Governor Terry Branstad. (file photo)

Governor Terry Branstad has signed a bill into law that changes the rules for Iowans who file asbestos-related lawsuits.

Asbestos causes cancer. In 1989, the federal government banned its use in new products. Backers of the new law say some attorneys are “double-dipping” — finding a way to get two settlements for one injured person — and that depletes resources for people who were exposed to asbestos and need help.

Senator Brad Zaun, Republican from Urbandale, said during Senate debate on the measure that more than 60 companies that made asbestos are out of business, but trust funds have been established to pay cancer victims.

“Ten-thousand people are affected by this disease now,” Zaun said. “…The average person is getting a $600,000 settlement and, at 10,000 a year, what we’re trying to do here is to preserve that fund for future people who’ve been affected by these working conditions.”

Representative Kirsten Running-Marquardt, a Democrat from Cedar Rapids, said during House debate that people who will be affected by this new law pleaded with legislators to oppose it.

“Iowans went to work, worked hard to provide for their families and they were exposed to a horrible chemical that took years off their life,” she said.

Senator Nate Boulton, a Democrat from Des Moines who’s a lawyer, said the legislation places a “harsh trap door” under cancer victims who now will face a quick and unusual deadline for filing claims.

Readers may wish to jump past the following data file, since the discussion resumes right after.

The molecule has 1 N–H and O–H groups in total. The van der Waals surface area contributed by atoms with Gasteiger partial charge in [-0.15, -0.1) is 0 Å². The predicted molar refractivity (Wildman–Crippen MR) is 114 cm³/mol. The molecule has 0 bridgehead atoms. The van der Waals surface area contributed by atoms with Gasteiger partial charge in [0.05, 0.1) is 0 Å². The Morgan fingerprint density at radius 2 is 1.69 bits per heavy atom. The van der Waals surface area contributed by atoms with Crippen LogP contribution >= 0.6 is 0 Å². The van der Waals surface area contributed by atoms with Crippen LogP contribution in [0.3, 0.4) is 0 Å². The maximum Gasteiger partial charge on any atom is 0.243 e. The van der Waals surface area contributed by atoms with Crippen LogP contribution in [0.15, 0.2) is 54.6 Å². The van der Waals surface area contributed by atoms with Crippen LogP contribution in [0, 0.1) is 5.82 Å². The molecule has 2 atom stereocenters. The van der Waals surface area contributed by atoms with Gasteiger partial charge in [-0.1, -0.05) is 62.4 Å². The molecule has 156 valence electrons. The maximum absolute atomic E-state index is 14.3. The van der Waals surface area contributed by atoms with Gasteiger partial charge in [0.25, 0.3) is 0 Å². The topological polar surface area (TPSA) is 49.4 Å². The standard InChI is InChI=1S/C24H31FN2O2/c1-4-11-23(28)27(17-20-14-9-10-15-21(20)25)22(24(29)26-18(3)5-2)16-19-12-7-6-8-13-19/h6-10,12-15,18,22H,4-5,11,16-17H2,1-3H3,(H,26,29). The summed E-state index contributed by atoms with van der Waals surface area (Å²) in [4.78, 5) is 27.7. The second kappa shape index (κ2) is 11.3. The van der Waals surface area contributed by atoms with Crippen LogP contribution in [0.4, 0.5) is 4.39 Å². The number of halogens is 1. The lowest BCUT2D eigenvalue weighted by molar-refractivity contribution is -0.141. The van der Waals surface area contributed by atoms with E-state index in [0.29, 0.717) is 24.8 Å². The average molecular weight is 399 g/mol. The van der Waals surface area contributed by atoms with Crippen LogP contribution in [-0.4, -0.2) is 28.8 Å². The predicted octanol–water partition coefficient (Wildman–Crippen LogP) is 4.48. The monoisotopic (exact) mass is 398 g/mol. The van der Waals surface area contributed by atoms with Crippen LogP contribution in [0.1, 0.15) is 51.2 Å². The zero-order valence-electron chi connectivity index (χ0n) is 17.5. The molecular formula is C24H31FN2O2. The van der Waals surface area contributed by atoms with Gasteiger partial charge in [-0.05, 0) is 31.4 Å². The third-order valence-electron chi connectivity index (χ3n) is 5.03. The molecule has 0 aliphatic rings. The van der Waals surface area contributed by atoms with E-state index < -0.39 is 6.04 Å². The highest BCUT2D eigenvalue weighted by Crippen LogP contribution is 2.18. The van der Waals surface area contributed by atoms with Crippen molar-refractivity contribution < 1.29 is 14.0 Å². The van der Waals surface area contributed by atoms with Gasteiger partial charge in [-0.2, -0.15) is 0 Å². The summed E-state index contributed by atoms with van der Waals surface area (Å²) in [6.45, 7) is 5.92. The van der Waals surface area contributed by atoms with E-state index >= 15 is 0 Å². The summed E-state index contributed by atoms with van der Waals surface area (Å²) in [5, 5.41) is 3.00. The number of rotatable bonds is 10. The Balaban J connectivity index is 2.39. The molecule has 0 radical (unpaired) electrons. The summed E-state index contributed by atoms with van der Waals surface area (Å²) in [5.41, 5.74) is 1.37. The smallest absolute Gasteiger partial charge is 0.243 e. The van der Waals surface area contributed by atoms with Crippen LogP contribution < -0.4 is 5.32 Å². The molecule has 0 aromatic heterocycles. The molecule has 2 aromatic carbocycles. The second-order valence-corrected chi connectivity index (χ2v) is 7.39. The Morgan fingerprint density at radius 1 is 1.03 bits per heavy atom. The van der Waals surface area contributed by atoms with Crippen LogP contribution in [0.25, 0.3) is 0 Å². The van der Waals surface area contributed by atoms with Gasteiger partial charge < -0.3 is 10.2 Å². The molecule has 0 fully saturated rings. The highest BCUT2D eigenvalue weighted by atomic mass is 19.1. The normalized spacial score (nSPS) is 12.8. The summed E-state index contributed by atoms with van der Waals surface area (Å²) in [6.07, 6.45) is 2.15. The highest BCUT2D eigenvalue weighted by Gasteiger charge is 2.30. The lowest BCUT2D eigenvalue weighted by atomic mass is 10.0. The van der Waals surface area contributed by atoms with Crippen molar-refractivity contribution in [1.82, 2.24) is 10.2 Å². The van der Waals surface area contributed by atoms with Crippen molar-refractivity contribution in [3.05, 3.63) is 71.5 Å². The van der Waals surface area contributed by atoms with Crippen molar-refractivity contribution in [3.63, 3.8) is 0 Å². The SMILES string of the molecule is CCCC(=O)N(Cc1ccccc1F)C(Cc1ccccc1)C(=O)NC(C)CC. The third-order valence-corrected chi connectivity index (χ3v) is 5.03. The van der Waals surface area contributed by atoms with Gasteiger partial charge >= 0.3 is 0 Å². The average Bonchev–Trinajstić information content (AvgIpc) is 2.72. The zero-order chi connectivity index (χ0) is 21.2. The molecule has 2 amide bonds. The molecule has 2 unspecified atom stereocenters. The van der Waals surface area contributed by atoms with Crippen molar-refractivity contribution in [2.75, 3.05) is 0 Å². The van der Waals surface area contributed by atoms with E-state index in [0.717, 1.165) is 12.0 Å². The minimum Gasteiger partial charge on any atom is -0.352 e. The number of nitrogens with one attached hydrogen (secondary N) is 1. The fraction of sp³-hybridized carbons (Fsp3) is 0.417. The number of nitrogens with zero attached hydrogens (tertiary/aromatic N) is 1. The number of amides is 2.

“There are real Iowans affected. Exposure that’s latent for decades. You’re walking around, you have no idea that this time bomb is going to go off,” Boulton said. “Are we really here to create an escape hatch for the companies that created this monster?”

Representative Andy McKean, a Republican attorney from Anamosa, said the new law will prioritize claims from patients in the end-stage of cancer.

“This bill does nothing to deprive claimants to receive 100 percent of what they’re entitled to,” McKean said. “…It’s going to help them get their day in court sooner.”

McKean said portions of this law are in effect in other states. Iowa’s new law would not affect the 17 Iowa cases of asbestos exposure making their way through the state’s courts. More than 2000 Iowans have died of asbestos-related cancer since 1999.